“Didn’t do my heart any good either.” Mrs. Brantenberg patted her chest. Then, smiling, she pressed the tip of her stick to the ground. “The wheat on the north end turned golden first. It’s more likely to be ready in just a few more days.”

Gabi’s little hand slid into Maren’s. Together, they tromped around the stand of shimmering stems, the whiskers tickling Maren’s arms.

This wasn’t the home Maren expected while traveling on the boat from Denmark four years ago. But back then, she’d still had more of her sight. Eight months ago, when the family that had taken her in gave up and moved away, Mrs. Brantenberg brought her out to the farm and provided her work in exchange for room and board. The widow, her granddaughter, and the quilting circle were her family here in America, but she missed her mum, her sister, and her little brother, left behind in the old country.

The promise to bring her family to America had disappeared, right along with Orvie
Christensen. Lying in bed at night, all she thought about was going home to Denmark. But the only jobs she’d been able to find during the war barely covered her living expenses, with nothing left over to save for the cost of travel. Yet how could she stay not knowing how long she’d have vision enough to work on the farm? She needed to make the long passage home while she could see well enough not to be a burden.

About twenty yards from the north end, Mrs. Brantenberg stopped and they repeated the testing process. This time, when the grain separated between Maren’s fingers, she bit into a kernel and nodded to the widow.

Gabi stretched onto her tiptoes. “Is it sweet?"

Mrs. Brantenberg pulled another head from the stock and handed it to Gabi. “What do you think, Liebling?”

The little one rolled a kernel out of its sheath and bit into it like she’d seen Maren do. “Not sweet like Mr. Heinrich’s rock candy. Tastes like dirt.”

Mrs. Brantenberg tittered. “Well, most of us agree then—this section is nearly ready.” She waved along the northern edge. “Monday, the three of us will begin harvesting.”

Gabi’s stomach growled and she giggled. “The bear in my belly is hungry now.”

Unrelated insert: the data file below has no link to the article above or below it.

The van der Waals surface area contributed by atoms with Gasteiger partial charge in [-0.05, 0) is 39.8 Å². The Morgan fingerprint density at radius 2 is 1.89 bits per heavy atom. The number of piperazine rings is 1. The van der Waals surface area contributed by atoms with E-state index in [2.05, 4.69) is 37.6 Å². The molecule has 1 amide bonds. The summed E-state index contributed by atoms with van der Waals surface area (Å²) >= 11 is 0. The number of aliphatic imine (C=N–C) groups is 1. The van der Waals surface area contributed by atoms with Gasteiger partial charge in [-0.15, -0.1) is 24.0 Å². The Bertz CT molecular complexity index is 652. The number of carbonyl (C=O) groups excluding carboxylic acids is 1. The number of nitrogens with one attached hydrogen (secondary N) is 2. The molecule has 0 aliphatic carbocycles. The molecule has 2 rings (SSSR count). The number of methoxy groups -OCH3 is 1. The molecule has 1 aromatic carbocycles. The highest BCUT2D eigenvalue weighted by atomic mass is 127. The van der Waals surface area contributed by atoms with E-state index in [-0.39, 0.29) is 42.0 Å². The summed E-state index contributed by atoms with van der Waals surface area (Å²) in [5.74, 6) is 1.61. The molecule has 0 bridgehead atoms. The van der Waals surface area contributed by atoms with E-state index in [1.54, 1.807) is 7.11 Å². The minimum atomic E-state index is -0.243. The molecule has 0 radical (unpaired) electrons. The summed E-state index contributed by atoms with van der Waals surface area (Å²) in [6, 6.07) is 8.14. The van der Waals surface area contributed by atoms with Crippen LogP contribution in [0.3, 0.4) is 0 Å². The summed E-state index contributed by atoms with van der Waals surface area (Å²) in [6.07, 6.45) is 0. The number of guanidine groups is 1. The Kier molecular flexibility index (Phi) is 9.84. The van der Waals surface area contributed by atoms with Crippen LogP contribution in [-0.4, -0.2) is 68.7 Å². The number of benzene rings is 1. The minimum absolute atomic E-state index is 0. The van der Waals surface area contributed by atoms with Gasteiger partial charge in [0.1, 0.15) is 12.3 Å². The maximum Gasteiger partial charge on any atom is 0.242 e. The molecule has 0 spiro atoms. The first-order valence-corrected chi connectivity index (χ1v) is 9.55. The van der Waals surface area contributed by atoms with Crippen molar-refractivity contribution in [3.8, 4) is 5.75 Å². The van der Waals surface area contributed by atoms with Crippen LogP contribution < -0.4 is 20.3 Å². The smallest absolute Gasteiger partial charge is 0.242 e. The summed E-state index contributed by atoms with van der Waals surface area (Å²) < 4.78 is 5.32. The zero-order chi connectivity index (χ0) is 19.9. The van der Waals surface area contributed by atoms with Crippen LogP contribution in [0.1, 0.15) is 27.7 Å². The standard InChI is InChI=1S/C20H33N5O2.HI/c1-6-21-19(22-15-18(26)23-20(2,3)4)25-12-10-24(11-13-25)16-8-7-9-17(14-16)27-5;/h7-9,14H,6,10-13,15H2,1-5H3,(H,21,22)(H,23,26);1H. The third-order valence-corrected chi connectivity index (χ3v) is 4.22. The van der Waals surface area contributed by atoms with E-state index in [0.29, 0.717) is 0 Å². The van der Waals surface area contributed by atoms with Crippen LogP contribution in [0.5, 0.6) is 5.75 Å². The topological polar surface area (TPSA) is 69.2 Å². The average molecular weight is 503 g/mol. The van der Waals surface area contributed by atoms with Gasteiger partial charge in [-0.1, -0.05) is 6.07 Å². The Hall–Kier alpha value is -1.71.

They all laughed. Even in the midst of work and careful watch, the child had a knack for easingtheir tension.

“It has been too long since breakfast. Gabi and I will fix us all an early supper while you tend the animals.”

“Yes ma’am.”

As the trio walked back toward the farmhouse and barn, the sinking sun began casting shadows on the path. Maren’s deteriorating sight robbed her of colors in low light, leaving everything tinted in gray. Now she knew the trouble her father had suffered in his blindness. Her own stomach growling, she picked up her pace, hoping to reach the familiar inner yard before there was too little light to define the path. They’d worked in the vegetable garden right through the noonday mealtime, and she had chores yet to do before she could settle into the house for supper.

At the arbor, Mrs. Brantenberg and Gabi headed toward the house while Maren continued to the chicken yard. She needed to find a job in town where she could earn enough money to start saving for her return to Denmark. But they had the wheat fields to harvest this month, and then the twenty acres of apples would be ripe a few weeks after that. How could she even think of leaving the widow and dear Gabi alone out here?

“Shoo. Shoo.” She spoke the words as much to her own thoughts as she did to the chickens pecking at her bootlaces. She reached into the scrap bucket hanging on a nail and tossed handfuls of potato peelings and grain in a wide arc. The cackling chickens scattered to be first to the bounty.

Inside the stifling hot coop, Maren dodged the roost and reached into the first of the five nests along the back wall. After all the eggs were gathered, she felt for the pole and ducked under it, taking the most direct route out of the smelly henhouse. Protecting her face with her hand, she stepped into the chicken yard, through the gate, and into the ruts leading to the barn. The parching wind stung her eyes and whipped her apron.

She folded one of the double-hinged barn doors and clamped it open, then stepped inside, squinting against the near darkness. The strong, sweet smell of the hay filled her nostrils. The cow scent was strong too, but not so sweet. Both reminded her of the farm her family had lost in Copenhagen. And the farm Orvie had promised her in his letters.

After Maren hung the basket of eggs by the door, she climbed the wooden steps to the hayloft. Cows bawled and horses whinnied below. Hay needed to be tugged from a stack and tossed over the edge into the swinging mangers at the stalls, then repeated on the other side. When she’d flung hay into Duden’s and Boone’s stalls, she dropped a couple forkfuls onto the center of the barn floor. At the top of the ladder, Maren brushed her hands together to dislodge any remaining hay stems from her woolen gloves before climbing down. Her plan was to feed the hogs and mules, milk the two cows, and then go inside for supper. She had planted her boots on the first two rungs of the ladder when a raspy baritone voice split the still air.